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Wealthfront Gives Investors More Choice in Funds, Hints at Crypto

In a major change for the firm, Wealthfront is adding the option for investors to choose select funds for their portfolios, with 'hundreds' of ETFs soon to come.

Wealthfront is adding more choices to its list of available ETFs, including socially responsible investing (SRI) funds, as well as a build-your-own portfolio option for investors, according to a company blog post. Investors who decide to build their own portfolios will still have access to tax-loss harvesting, rebalancing and dividend reinvestment, according to the announcement. New ETFs include tech-focused QQQ, SRI-focused ESGU and Cathie Wood’s ARKK.

Wealthfront also committed to providing its investors with cryptocurrency, individual stocks and “hundreds more ETFs to choose from.” The ETFs will be available "in the coming months," according to Elly Stolnitz, a spokesperson for the firm.

The addition of individual stocks and crypto is in the "exploration phase," Stolnitz said, with the firm planning "to allow [investors] to hold cryptocurrency and individual stocks."

The move is a major expansion of the investment features available for clients and Wealthfront’s latest evolution from the “nextgen banking service” label it self-applied last year. With the new features, the firm is aiming to capture greater wallet share, said Dan Carroll, co-founder and chief strategy officer.

“Our current clients alone have over $50 billion in assets linked to Wealthfront sitting in outside brokerages,” he said in a statement. Wealthfront uses account aggregation from Plaid to enhance its financial planning capabilities, as well as get a deeper understanding of clients’ financial behaviors and assets. “Adding the ability for [clients] to invest with Wealthfront based on their values and beliefs and apply the benefit of our automation, will enable them to simplify their investment activities and pursue their goals by trusting the management of those assets to us,” he added, calling the new portfolio features “an enormous opportunity for Wealthfront.” The firm has $21.5 billion in AUM and another $3.5 billion in cash accounts, according to its most recent regulatory filings and confirmed by a company spokesperson.

"This announcement may come as a shock to many since we’ve been pretty staunch in our investing views," added Stolnitz. "We’ve come to realize that the level of investing knowledge and appetite for different investment vehicles among millennials and Gen Z has grown immensely. And we want to acknowledge that and help our audience navigate the different options in a way that differs from other financial service apps."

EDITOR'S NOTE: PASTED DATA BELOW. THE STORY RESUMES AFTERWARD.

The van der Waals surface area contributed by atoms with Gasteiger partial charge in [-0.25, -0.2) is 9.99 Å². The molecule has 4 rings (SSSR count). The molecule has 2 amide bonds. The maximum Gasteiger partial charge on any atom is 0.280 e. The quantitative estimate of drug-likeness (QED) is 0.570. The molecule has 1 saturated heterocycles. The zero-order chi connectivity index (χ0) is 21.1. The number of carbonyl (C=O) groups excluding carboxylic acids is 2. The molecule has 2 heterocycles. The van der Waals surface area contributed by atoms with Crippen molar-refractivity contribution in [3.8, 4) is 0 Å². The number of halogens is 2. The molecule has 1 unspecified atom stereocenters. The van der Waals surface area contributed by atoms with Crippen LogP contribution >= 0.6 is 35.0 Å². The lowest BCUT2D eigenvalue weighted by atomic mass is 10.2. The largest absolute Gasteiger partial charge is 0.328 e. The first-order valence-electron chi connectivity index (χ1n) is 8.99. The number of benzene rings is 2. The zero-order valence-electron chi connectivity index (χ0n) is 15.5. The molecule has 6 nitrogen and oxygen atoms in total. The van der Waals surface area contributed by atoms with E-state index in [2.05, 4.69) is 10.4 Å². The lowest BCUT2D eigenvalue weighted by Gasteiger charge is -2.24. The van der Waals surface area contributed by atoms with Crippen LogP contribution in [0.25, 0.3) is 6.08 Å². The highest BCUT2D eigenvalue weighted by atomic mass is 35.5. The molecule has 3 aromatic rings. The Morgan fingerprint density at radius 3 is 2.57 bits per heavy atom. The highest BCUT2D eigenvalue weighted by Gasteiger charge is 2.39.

The firm won't be changing its hiring plans for additional service and compliance personnel around this announcement, she added.

Wealthfront touts its investing services as “no finance class needed”; however, that was before clients had the option of building their own portfolios. “We’ll recommend portfolios, offer time-tested strategies rooted in academic research and provide information at every turn,” the firm stated in the announcement. “But at the end of the day,” it concluded, “you call the shots.”

Retail investors on platforms like M1 Finance can already build their own portfolios with funds and individual stocks, allowing the service’s software to rebalance investor-built portfolios. M1 has more than $3.5 billion in assets on its platform, according to the firm. It has raised more than $153 million in venture funding, according to a company spokesperson.

Meanwhile, Betterment introduced portfolio creation capabilities for its advisor business earlier this year. It has long had SRI investment options for its clients. Betterment has $28.3 billion in AUM, according to its most recent regulatory filing.

Wealthfront is focusing on ways to attract younger clients,” said David Goldstone, manager of research and analytics at Backend Benchmarking. He called the customization “limited,” noting that it “does not directly compete with trading platforms like Robinhood and M1.”

However, Betterment clients could find more discretion over investment decisions if they invest with Wealthfront, he said. “Betterment clients can change the weights of different asset classes held in their portfolio, but cannot select which funds are used for those asset classes,” he said. “Wealthfront’s new customization features are now more robust than Betterment’s.”

Ultimately, Wealthfront is adding investment options to make the firm into more of a “one-stop shop for personal finance needs,” he concluded. “Wealthfront’s customization feature is a middle ground between a self-directed platform and model-based portfolios that are the standard of robo advisor offerings.”

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